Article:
Kariyawasam says that fear of the growing crisis in theatre seems evident from Huppert’s writing. He says in his own opinion that theatre is a place where a person meets a person. With no religious, lingual, ethnic, geographical provincial factors creating barriers, this is the greatest feature in Sri Lanka he says. He says, the most special attribute in acting is that it transcends verbal language viewing ‘narrative’ as a statement of the body. And thus, surely one could surmise that he means that theatre offers a physical expression that is not linguistically caged. A bare stage and a human body, that is all that is needed, he cites Huppert who believes that with those bare elements, theatre is born. Kariyawasam in his speech says much wealth now is invested not to build human relations (and the sense of collectiveness) but to destroy it. Not to facilitate their meeting and bonding, but to create distances.

In his speech, he presents what is perhaps the counterargument as to what negativities in this world lend to theatre’s continuance as an art practised by man. He cites Huppert who says, for as long as war, poverty, disease, illiteracy, food scarcity, gene technology, and the problems that arise from these exist, man will never let go of the art of acting. Kariyawasam thus gives perspective that this art arises from aspects / factors of oppression.

He says, “There are some classes that don’t even know they are oppressed.” As an academic and a university lecturer the closest example he cites are university students. He cites the crisis that is growing with regard to how the state views the ‘worth’ of studies in the humanities and liberal arts. He says, the curtailment of funds for universities is aimed mainly at the humanities departments. The problem lies mainly, as pointed out by Kariyawasam in the question posed them –what sort of ‘product’ can they give? He says, ‘We can’t produce an engineer. We can give an actor, an actress.”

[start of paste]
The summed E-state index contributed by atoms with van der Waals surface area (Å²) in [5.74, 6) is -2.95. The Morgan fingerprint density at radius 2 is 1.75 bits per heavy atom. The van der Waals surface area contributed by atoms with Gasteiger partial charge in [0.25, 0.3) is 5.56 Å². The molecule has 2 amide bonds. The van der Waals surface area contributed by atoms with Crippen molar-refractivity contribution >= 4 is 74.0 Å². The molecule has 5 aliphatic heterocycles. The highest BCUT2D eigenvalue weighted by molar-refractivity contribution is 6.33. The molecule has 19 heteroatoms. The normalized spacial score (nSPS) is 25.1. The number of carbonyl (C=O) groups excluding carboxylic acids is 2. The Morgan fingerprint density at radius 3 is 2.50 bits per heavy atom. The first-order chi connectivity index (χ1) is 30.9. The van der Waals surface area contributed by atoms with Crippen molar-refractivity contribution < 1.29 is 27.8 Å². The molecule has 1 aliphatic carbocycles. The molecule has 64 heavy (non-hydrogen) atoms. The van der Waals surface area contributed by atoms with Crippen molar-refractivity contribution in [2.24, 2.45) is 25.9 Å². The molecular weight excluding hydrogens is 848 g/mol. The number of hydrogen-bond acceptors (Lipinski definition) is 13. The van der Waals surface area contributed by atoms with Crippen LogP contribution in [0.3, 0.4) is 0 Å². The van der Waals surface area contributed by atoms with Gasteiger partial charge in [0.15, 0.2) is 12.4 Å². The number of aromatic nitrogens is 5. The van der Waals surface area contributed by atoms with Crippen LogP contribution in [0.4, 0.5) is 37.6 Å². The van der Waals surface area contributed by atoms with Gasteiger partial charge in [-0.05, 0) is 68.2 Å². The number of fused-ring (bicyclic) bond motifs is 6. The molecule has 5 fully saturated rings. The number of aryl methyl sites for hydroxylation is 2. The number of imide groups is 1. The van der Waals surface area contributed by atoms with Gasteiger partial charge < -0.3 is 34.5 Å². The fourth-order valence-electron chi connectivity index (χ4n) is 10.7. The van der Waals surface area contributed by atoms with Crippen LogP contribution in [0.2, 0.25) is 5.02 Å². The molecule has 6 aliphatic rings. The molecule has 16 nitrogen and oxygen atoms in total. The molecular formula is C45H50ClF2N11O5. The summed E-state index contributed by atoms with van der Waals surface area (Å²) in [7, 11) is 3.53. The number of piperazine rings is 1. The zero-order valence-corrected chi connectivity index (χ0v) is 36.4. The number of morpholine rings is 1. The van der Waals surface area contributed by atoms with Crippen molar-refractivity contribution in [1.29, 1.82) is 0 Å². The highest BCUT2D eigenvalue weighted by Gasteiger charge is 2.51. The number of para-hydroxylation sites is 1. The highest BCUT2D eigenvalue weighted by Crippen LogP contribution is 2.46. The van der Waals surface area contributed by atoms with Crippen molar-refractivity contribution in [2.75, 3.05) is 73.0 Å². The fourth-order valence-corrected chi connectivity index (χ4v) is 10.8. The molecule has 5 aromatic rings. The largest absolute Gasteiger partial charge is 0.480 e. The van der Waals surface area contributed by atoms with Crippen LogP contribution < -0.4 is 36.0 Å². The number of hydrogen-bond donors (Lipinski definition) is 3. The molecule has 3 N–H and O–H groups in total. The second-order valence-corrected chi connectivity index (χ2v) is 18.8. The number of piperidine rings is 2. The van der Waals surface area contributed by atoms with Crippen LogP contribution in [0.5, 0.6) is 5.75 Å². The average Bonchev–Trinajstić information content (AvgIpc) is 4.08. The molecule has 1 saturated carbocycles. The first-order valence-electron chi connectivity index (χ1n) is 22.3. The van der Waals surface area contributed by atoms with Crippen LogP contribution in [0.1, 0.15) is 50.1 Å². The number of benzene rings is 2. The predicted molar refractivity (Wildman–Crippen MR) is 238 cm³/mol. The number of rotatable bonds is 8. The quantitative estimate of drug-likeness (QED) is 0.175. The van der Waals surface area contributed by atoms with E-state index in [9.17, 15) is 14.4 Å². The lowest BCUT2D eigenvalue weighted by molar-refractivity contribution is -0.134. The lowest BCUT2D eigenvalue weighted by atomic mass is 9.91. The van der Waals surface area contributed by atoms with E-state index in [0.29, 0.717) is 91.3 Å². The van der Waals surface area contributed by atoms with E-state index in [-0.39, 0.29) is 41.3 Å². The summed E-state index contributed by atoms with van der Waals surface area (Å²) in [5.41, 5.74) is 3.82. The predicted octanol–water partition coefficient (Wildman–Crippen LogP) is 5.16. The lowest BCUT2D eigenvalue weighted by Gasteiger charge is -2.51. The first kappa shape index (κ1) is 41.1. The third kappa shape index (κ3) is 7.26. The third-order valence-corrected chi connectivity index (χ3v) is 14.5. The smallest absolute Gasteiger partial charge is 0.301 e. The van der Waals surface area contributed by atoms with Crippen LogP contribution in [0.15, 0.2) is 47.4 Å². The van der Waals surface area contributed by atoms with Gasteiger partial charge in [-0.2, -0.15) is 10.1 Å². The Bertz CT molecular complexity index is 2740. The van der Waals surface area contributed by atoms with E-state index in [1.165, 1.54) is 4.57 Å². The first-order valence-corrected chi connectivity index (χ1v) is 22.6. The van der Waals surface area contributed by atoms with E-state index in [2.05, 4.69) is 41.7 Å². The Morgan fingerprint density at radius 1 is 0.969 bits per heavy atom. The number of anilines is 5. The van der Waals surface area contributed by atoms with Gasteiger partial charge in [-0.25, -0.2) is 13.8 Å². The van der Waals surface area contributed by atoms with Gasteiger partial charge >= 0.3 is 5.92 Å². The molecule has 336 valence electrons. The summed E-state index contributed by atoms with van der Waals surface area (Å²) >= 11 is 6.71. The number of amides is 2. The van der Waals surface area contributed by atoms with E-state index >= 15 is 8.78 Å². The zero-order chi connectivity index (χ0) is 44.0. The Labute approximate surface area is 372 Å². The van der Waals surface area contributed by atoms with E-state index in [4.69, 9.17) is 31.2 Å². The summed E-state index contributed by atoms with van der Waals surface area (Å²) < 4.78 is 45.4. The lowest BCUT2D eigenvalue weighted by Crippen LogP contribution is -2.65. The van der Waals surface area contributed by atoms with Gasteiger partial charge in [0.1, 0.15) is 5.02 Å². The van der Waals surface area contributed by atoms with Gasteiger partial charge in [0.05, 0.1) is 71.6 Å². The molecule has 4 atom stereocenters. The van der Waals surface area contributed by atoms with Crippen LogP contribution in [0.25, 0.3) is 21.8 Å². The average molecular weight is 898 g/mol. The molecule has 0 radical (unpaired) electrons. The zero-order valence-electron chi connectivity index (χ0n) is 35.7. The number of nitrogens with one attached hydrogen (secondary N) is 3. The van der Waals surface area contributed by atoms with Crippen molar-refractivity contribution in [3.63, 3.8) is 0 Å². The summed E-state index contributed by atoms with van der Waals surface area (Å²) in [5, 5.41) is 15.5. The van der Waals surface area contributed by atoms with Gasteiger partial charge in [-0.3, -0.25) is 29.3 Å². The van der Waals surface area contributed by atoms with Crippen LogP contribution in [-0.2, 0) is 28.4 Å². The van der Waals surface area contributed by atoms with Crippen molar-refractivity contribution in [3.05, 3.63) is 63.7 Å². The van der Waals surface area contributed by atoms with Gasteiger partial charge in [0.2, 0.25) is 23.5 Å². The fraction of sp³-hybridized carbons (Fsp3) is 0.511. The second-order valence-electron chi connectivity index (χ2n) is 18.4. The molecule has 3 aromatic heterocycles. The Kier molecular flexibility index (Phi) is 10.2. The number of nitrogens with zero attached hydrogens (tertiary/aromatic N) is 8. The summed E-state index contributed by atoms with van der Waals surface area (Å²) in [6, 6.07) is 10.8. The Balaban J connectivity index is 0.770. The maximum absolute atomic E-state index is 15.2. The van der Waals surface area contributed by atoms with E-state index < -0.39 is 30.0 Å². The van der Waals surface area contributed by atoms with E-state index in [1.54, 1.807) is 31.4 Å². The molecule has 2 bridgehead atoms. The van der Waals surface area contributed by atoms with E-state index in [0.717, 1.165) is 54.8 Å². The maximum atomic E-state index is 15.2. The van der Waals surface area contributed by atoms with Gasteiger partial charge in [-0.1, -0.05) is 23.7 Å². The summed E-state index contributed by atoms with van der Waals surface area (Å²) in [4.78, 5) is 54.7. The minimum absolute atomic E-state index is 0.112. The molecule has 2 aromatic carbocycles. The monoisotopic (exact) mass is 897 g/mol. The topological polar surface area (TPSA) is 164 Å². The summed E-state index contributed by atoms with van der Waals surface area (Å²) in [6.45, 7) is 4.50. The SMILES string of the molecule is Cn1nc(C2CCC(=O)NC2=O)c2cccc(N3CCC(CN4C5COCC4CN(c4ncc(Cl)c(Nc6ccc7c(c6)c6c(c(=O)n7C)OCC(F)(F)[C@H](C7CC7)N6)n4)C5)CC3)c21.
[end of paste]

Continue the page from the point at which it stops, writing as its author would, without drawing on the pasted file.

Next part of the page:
But then he says, the subsequent question is ‘What can they sell?’ Basically, the establishment wants a saleable product. This is very pitifully telling of the crass hyper consumerist market system our society as a whole is being moulded into by the state itself.

Towards the end of his short speech Kariyawasam speaks of how the veteran Japanese theatre director Tadashi Suzuki fled from the central cities in the wake of a monstrous urban capitalism that has profit as the sole means of judging the worth of anything.

Taking his practice in theatre out of the cities, Tadashi sought alternatives. We are now getting moulded into a society that will reflect the words of Oscar Wilde –“People nowadays know the price of everything and the value of nothing.” Sri Lanka today, has a theatre culture that is becoming arguably robust in volume. Is quality equally so? Perspectives may surely vary.

However that may be, it is the duty of the State to ensure that in the zeal for market driven economic prosperity the arts are not eroded to virtual obscurity. It is said that during the Second World War, Churchill was allegedly asked to cut funding for the arts in support of war funding.

His response had been –“Then what are we fighting for?” Whether this is apocryphal or recorded fact I cannot be certain. I may not be a fan of Churchill’s broader political philosophy which was based on brazen white supremacist colonial ideology, but that supposed statement says much of how important the arts can be to a people defending their very existence as a nation. Technology alone cannot be the yardstick of a civilisation. A ‘human civilisation’ requires much of the humanities to make its statement of worthiness, to man.


Theatre pix:

Mahinda Vithanachchi